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The body’s barely cold from last week’s BlizzCon, but the script kiddies who write phishing kits have been hard at work putting their best foot forward, crafting account-stealing code that targets gullible WoW players who want an early peek at the just-announced Cataclysm expansion. These Catphish pages, linked off of YouTube video postings that offer promises of early, exclusive access to the expansion, lift graphics and design characteristics directly from the pages hosted by Blizzard, the publisher of the WoW franchise. Unfortunately for the script kiddies making and hosting the pages, they’re making some of the most boneheaded mistakes imaginable. […]

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Steam Users Targeted by Phishers

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A phishing campaign that started around the beginning of the year, targeting gamers who use Valve Software’s Steam network, continues unabated but with a twist: The phishers have registered dozens of domain names, such as trial-steam.tk or steamcommunity###.tk (where the ### can be a two or three digit number), which are used to host the phishing pages. The pages appear to be a “Steam Community” login page which looks identical to Valve’s Steam Community Web site. There are a few ways you can quickly identify whether you’re on the right page, or a fake. For one, the real Steam Community […]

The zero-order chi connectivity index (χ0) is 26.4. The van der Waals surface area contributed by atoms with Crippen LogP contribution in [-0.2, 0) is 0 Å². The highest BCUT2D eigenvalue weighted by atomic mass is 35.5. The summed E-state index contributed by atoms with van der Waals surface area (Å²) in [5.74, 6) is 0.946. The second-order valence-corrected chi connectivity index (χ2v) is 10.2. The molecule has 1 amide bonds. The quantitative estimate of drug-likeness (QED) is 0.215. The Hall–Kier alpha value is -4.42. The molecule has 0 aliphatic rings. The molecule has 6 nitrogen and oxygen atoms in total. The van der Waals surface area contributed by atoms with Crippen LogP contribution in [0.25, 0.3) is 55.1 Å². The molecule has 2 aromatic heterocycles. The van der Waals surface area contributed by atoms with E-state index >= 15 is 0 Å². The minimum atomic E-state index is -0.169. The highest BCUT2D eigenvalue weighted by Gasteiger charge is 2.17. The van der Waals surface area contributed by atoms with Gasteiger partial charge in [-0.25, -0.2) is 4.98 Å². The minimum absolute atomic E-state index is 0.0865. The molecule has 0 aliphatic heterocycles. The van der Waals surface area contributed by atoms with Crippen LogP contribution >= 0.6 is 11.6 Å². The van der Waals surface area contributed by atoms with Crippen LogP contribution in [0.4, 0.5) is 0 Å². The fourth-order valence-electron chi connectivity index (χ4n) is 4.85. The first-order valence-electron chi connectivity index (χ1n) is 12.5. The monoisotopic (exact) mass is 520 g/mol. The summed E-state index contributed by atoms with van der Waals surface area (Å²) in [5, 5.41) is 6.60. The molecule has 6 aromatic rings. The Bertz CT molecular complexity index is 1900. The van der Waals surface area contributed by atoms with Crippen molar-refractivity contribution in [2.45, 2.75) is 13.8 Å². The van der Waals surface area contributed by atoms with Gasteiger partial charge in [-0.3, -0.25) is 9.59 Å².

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Gamers: Fight the Phishers